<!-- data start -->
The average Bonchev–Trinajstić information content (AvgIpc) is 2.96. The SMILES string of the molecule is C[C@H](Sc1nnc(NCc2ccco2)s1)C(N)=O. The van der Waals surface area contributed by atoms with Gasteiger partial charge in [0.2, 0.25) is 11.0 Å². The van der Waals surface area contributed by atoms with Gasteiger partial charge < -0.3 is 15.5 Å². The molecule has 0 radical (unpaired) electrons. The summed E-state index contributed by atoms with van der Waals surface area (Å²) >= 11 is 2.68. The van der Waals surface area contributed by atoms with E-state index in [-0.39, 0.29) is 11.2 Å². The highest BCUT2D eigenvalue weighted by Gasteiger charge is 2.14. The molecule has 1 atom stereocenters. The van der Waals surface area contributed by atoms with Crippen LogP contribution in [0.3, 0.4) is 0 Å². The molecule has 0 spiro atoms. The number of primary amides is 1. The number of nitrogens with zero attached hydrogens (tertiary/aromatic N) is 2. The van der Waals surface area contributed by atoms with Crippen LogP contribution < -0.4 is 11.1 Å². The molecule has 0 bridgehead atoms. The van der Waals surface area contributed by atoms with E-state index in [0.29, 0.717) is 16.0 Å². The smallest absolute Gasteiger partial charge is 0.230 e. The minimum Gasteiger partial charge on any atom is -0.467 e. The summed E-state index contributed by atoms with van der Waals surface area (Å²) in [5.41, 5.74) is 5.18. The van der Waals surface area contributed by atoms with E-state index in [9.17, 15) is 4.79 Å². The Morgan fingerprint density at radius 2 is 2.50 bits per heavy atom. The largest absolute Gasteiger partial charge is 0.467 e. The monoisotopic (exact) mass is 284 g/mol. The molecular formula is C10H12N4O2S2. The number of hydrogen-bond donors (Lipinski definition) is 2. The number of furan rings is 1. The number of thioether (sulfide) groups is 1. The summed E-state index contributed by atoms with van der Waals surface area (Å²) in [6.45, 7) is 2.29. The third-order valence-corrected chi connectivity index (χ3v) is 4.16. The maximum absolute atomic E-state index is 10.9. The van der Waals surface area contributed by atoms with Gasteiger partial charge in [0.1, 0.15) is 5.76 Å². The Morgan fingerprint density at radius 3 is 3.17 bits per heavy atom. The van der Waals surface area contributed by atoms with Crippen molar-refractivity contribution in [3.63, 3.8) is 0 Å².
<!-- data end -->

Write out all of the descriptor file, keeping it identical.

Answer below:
The average Bonchev–Trinajstić information content (AvgIpc) is 2.96. The SMILES string of the molecule is C[C@H](Sc1nnc(NCc2ccco2)s1)C(N)=O. The van der Waals surface area contributed by atoms with Gasteiger partial charge in [0.2, 0.25) is 11.0 Å². The van der Waals surface area contributed by atoms with Gasteiger partial charge < -0.3 is 15.5 Å². The molecule has 0 radical (unpaired) electrons. The summed E-state index contributed by atoms with van der Waals surface area (Å²) >= 11 is 2.68. The van der Waals surface area contributed by atoms with E-state index in [-0.39, 0.29) is 11.2 Å². The highest BCUT2D eigenvalue weighted by Gasteiger charge is 2.14. The molecule has 1 atom stereocenters. The van der Waals surface area contributed by atoms with Crippen LogP contribution in [0.3, 0.4) is 0 Å². The molecule has 0 spiro atoms. The number of primary amides is 1. The number of nitrogens with zero attached hydrogens (tertiary/aromatic N) is 2. The van der Waals surface area contributed by atoms with Crippen LogP contribution < -0.4 is 11.1 Å². The molecule has 0 bridgehead atoms. The van der Waals surface area contributed by atoms with E-state index in [0.29, 0.717) is 16.0 Å². The smallest absolute Gasteiger partial charge is 0.230 e. The minimum Gasteiger partial charge on any atom is -0.467 e. The summed E-state index contributed by atoms with van der Waals surface area (Å²) in [5.41, 5.74) is 5.18. The van der Waals surface area contributed by atoms with E-state index in [9.17, 15) is 4.79 Å². The Morgan fingerprint density at radius 2 is 2.50 bits per heavy atom. The largest absolute Gasteiger partial charge is 0.467 e. The monoisotopic (exact) mass is 284 g/mol. The molecular formula is C10H12N4O2S2. The number of hydrogen-bond donors (Lipinski definition) is 2. The number of furan rings is 1. The number of thioether (sulfide) groups is 1. The summed E-state index contributed by atoms with van der Waals surface area (Å²) in [6.45, 7) is 2.29. The third-order valence-corrected chi connectivity index (χ3v) is 4.16. The maximum absolute atomic E-state index is 10.9. The van der Waals surface area contributed by atoms with Gasteiger partial charge in [0.1, 0.15) is 5.76 Å². The Morgan fingerprint density at radius 3 is 3.17 bits per heavy atom. The van der Waals surface area contributed by atoms with Crippen molar-refractivity contribution in [3.63, 3.8) is 0 Å².